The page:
Timberland itself is generally viewed as an uncorrelated asset class, but Timber REITs tend to be quite correlated with the economic cycle and with the broader U.S. equity market. Highlighting the importance of the performance of the US housing market to Timber REITs, it’s interesting to note that Timber REITs actually have a higher correlation with the single-family home construction ETFs, the SPDR Homebuilders ETF (XHB) and iShares U.S. Home Construction ETF (ITB) than to Equity REIT ETFs. As expected, the more vertically integrated REITs – WY and PCH – have the highest correlations with the homebuilding sector. Two ETFs track the broader Timber and Foresting sector: the iShares S&P Global Timber & Forestry Index ETF (WOOD) and the Invesco MSCI Global Timber ETF (CUT).
As a whole, timber REITs command some of the strongest balance sheets across the REIT sector, an important attribute considering the high degree of economic sensitivity. Weyerhaeuser, the largest Timber REIT, trades on the S&P 500 (SPY), while Rayonier and PotlatchDeltic are included in the S&P 400 (MDY) mid-cap index. Three of the four Timber REITs hold investment-grade long-term bond ratings from S&P. CatchMark Timber, the smallest REIT of the group, takes on a higher degree of leverage.
Valuation and Dividend Yield of Timber REITs
Due to the dividend suspension from Weyerhaeuser – which accounts for three-fourths of the cap-weighted index – Timber REITs rank towards the bottom of the real estate sector when it comes to dividend yield, paying an average yield of 1.0% compared to the REIT sector average of roughly 3.1%. Using an equal-weight average, however, the timber REIT sector yields a respectable 3.4%. Timber REITs pay out just 22% of their available free cash flow, which is towards the bottom of the REIT sector.
As noted above, Weyerhaeuser was the only Timber REIT to reduce dividends this year while the other three REITs maintained payouts at pre-pandemic levels. CatchMark and Rayonier are the highest dividend yielders with yields of 5.8% and 3.9%, respectively. Parsing recent earnings calls and other public comments, we believe that WY is likely to reinstate a dividend sometime over the next quarter. WY CEO Devin Stockfish commented this week at an industry conference: “One of our top near-term priorities is reinitiating the dividend. And at this point, I would say it’s sooner rather than later.”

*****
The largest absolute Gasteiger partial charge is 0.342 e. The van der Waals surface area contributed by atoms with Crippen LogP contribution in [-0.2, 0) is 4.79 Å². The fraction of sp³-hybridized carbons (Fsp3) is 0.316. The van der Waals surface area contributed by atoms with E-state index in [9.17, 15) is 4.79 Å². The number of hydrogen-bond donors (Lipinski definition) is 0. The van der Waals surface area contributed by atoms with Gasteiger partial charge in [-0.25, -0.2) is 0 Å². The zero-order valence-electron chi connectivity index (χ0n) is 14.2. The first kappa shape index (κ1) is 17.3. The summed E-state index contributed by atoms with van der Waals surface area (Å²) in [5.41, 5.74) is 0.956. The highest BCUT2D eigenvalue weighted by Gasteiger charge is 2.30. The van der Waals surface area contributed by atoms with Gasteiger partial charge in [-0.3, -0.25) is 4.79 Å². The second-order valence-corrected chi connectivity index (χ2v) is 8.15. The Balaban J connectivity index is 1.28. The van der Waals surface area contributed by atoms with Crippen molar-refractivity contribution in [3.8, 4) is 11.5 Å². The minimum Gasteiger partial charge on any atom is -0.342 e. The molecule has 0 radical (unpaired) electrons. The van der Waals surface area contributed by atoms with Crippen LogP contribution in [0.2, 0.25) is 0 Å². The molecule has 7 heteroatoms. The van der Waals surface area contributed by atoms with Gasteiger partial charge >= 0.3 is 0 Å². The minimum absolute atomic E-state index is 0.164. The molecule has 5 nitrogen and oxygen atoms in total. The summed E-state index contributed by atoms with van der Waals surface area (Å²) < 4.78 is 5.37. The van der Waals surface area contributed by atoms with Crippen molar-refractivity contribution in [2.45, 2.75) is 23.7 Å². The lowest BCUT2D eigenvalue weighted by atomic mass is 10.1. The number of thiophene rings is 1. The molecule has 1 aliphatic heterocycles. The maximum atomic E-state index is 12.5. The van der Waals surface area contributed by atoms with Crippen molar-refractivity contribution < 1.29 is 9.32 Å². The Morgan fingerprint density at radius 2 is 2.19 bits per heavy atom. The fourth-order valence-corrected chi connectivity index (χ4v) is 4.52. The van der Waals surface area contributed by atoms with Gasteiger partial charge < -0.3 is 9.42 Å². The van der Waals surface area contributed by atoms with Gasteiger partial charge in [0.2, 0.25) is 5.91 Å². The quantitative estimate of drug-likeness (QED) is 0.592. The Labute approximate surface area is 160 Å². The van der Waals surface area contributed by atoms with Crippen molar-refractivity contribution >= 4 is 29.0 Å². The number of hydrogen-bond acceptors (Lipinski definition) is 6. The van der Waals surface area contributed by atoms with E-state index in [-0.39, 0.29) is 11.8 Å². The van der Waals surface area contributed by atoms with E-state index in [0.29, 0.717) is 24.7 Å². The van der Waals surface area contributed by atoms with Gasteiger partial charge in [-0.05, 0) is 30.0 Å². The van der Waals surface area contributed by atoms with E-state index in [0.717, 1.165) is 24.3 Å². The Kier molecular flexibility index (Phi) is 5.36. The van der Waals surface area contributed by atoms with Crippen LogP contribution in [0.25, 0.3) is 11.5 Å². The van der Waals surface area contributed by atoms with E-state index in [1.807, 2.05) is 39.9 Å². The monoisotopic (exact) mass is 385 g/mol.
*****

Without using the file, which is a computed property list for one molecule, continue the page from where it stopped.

Despite the outperformance this year, timber REITs still trade at slightly discounted valuations to the REIT averages based on FFO (“Funds From Operations”) and NAV (“Net Asset Value”) based metrics. Timber REITs trade at roughly 17.4x consensus price-to-FFO compared to the 18.7x multiple on the market-cap-weighted REIT average. We note that timber REITs trade at an estimated 15-25% discount to NAV, essentially in line with the REIT sector average around 15%. Somewhat counterintuitively, however, elevated or depressed equity valuations for REITs tend to be somewhat self-reinforcing for growth-oriented sectors like timber REITs, as low valuations can make it difficult to grow via accretive external acquisitions.
Bull and Bear Thesis for Timber REITs
As noted above, the performance of Timber REITs is highly linked to the performance of the single-family housing industry, which we expect to be one of the strongest-performing equity sectors over the next decade. Specific to timber REITs, we believe that size and scale have proven to be competitive advantages and because of the unmatched access to capital and tax advantages of the REIT structure, these Timber REITs will be able to continue to accretively grow through external acquisitions. Additionally, Timber REITs may also be an attractive complement to a REIT portfolio due to their limited interest rate sensitivity and more growth-like features. Below, we outline the five reasons that investors are bullish on Timber REITs.
As illustrated by the steep plunge last year, Timber REITs are certainly not without their risks. The Southeastern US has been dealing with a continued oversupply of softwood lumber, while the Pacific Northwest has seen oversupply issues related to the slowdown in Chinese purchases of hardwood lumber. Tariffs have had a direct and significant negative impact on hardwood exports from the US, according to the American Hardwood Export Council. Additionally, despite being excellent environmental stewards, Timber REITs are exposed to environmental policy risks that may make foresting more expensive or less productive. Below, we outline the five reasons why investors are bearish on Timber REITs.
Key Takeaways: A Play on Housing Rebound
One of the best-performing REIT sectors this year, Timber REITs have nearly doubled in value since their mid-pandemic lows in March, reignited by a rejuvenation in the suddenly red-hot U.S. housing market. Timber REITs were caught off-guard by the velocity of the rebound in lumber demand from single-family homebuilding and remodeling activity and have struggled to meet customer demand. Long-term fundamentals look strong for the Timber REIT and broader housing sectors, powered by demographic trends that suggest a revival of the suburbs and single-family housing in the 2020s.